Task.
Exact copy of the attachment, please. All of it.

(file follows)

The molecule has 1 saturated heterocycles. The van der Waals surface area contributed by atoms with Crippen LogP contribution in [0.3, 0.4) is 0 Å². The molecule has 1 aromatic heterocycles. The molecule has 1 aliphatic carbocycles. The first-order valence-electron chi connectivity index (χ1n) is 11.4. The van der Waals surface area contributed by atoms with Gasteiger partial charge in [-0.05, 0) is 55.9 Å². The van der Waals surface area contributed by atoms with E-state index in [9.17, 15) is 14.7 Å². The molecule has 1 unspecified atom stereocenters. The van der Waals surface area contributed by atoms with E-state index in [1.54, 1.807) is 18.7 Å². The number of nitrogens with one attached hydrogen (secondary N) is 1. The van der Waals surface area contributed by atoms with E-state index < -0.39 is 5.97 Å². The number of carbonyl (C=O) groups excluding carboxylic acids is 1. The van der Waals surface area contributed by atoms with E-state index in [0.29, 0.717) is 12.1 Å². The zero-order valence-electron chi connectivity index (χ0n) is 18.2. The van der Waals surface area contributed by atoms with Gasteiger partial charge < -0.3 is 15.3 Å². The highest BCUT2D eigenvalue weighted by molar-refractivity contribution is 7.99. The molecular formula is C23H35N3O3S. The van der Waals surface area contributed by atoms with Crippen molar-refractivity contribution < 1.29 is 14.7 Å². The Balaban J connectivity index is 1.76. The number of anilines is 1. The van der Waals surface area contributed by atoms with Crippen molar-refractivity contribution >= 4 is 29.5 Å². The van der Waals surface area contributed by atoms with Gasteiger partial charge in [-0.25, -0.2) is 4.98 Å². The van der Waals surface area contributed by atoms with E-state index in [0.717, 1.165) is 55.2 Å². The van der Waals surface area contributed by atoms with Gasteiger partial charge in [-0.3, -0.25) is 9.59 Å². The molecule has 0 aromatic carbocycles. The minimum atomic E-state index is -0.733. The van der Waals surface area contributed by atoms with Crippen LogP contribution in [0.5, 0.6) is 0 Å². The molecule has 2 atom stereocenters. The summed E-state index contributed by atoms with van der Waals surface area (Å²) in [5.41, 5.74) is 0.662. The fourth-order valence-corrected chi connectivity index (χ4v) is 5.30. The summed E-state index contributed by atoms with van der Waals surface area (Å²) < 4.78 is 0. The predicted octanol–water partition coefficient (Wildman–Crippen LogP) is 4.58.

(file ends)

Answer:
The molecule has 1 saturated heterocycles. The van der Waals surface area contributed by atoms with Crippen LogP contribution in [0.3, 0.4) is 0 Å². The molecule has 1 aromatic heterocycles. The molecule has 1 aliphatic carbocycles. The first-order valence-electron chi connectivity index (χ1n) is 11.4. The van der Waals surface area contributed by atoms with Gasteiger partial charge in [-0.05, 0) is 55.9 Å². The van der Waals surface area contributed by atoms with E-state index in [9.17, 15) is 14.7 Å². The molecule has 1 unspecified atom stereocenters. The van der Waals surface area contributed by atoms with E-state index in [1.54, 1.807) is 18.7 Å². The number of nitrogens with one attached hydrogen (secondary N) is 1. The van der Waals surface area contributed by atoms with E-state index < -0.39 is 5.97 Å². The number of carbonyl (C=O) groups excluding carboxylic acids is 1. The van der Waals surface area contributed by atoms with E-state index in [0.29, 0.717) is 12.1 Å². The zero-order valence-electron chi connectivity index (χ0n) is 18.2. The van der Waals surface area contributed by atoms with Gasteiger partial charge < -0.3 is 15.3 Å². The highest BCUT2D eigenvalue weighted by molar-refractivity contribution is 7.99. The molecular formula is C23H35N3O3S. The van der Waals surface area contributed by atoms with Crippen molar-refractivity contribution < 1.29 is 14.7 Å². The Balaban J connectivity index is 1.76. The number of anilines is 1. The van der Waals surface area contributed by atoms with Crippen molar-refractivity contribution >= 4 is 29.5 Å². The van der Waals surface area contributed by atoms with Gasteiger partial charge in [-0.25, -0.2) is 4.98 Å². The van der Waals surface area contributed by atoms with E-state index in [0.717, 1.165) is 55.2 Å². The van der Waals surface area contributed by atoms with Gasteiger partial charge in [-0.3, -0.25) is 9.59 Å². The molecule has 0 aromatic carbocycles. The minimum atomic E-state index is -0.733. The van der Waals surface area contributed by atoms with Crippen LogP contribution in [0.5, 0.6) is 0 Å². The molecule has 2 atom stereocenters. The summed E-state index contributed by atoms with van der Waals surface area (Å²) in [5.41, 5.74) is 0.662. The fourth-order valence-corrected chi connectivity index (χ4v) is 5.30. The summed E-state index contributed by atoms with van der Waals surface area (Å²) < 4.78 is 0. The predicted octanol–water partition coefficient (Wildman–Crippen LogP) is 4.58.